Local Community Recovery Coalitions
  • Community coalitions are alliances of people representing diverse organizations that work together to achieve a common goal.  
  • Effective coalitions combine the resources of multiple organizations and individuals to convey a strong message.  Widespread support achieved by coalitions helps educate a broader audience that mental and/or substance use disorders affect all people.  
coalition building
Coalition Building
  • Identify motivated people to lead the development of a local steering committee.
  • Identify the various target groups and skills.
  • Look for key community members such as county commissioners, local business people, people with disabilities, NMAI, AA, NA, local public agencies, etc.
rehabilitation cycle

Relapse Prevention

Behavior Management

Rehabilitation Cycle

Knowledge

(illness)

ILLNESS (deficit management)

Supports

(illness management)

Skills

(illness coping)

Symptom Management

Resources

(illness management)

Education

local peer support centers
Local Peer Support Centers
  • Consumer-directed centers
  • Develop their own programs to supplement existing mental health services,
  • Address issues such as social isolation and discrimination,
  • Enjoy opportunities for socialization, personal and educational enhancement, and peer support.
peer support center
Peer Support Center
  • A central place for consumer self-help, advocacy, education and socialization.
  • Provides a socialization service that addresses the isolation felt by many people with disabilities.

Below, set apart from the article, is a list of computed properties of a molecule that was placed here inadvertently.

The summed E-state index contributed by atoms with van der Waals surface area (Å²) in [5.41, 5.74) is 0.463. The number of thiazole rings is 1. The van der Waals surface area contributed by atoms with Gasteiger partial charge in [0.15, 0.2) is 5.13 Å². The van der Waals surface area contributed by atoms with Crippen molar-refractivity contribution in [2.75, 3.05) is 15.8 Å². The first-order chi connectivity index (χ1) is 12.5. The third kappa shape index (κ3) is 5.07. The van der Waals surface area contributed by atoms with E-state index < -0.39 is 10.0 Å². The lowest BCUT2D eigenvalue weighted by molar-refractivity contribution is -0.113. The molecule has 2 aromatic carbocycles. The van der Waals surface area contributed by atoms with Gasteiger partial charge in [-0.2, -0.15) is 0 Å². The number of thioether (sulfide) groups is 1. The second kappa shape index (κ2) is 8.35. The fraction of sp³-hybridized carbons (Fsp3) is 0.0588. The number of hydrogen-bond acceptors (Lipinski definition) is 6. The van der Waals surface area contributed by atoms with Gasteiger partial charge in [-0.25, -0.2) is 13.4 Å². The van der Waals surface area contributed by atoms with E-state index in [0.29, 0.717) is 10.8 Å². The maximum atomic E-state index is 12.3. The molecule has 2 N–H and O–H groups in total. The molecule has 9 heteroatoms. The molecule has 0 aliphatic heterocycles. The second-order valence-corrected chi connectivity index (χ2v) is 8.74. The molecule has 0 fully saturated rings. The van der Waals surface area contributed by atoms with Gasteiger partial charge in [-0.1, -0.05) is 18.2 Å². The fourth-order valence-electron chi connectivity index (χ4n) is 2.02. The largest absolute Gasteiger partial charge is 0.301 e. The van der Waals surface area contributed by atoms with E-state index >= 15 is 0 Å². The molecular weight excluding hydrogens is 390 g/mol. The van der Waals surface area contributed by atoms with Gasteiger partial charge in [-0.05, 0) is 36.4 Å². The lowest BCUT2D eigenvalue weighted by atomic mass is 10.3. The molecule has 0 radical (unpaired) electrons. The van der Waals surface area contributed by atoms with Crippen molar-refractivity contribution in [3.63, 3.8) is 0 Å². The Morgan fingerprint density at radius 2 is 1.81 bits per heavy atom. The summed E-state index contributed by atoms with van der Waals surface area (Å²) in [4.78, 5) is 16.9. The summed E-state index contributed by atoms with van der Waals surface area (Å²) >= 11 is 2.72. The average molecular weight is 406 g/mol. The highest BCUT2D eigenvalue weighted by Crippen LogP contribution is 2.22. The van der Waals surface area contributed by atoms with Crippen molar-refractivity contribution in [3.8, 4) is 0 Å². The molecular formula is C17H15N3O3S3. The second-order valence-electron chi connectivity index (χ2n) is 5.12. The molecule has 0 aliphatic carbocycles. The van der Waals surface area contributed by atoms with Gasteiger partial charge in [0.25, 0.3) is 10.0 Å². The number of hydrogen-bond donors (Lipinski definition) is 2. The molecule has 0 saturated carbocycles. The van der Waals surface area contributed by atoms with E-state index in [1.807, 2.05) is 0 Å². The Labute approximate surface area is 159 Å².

• They are open to all people with needs. No admission fee or membership fee is charged.
peer support centers have
Peer Support Centers have:
  • Various recovery-oriented activities
  • Peer counseling
  • Self-help and Illness Management Education and training
  • WRAP®: Wellness Recovery Action Plan®. Click here for more information on WRAP®.
  • Advocacy
  • Social clubs
  • Outside social activities
  • Artistic endeavors
  • Life Skills and General Education
  • Business Management
  • Fund Raising
tips to prevent relapse
Tips to Prevent Relapse
  • Select a treatment program that offers a variety of continuing care services
  • Find a recovery support group and stay actively involved with it.
  • Involve your family members in family support groups and activities.
  • If your home environment is not conducive to continuing recovery, investigate moving.
  • Recognize that you need to become an expert on your own illness and/or addiction, and take responsibility for it.
  • Learn techniques and strategies to help you maintain your recovery during difficult or challenging times.
  • Learn how to manage the tendency toward negative thinking. Use cognitive training or the help of others.
  • Learn effective techniques to deal with conflict.
slide20

VIOLENT ?

POTENTIAL TO GROW AND CHANGE ?

FRIGHTENED ?

ANGRY ?

Contributing member

of Community ?

UNPREDICTABLE ?

DISTRESSED ?

DANGEROUS ?

IRRESPONSIBLE ?

CONFUSED ?

WHAT DO YOU SEE?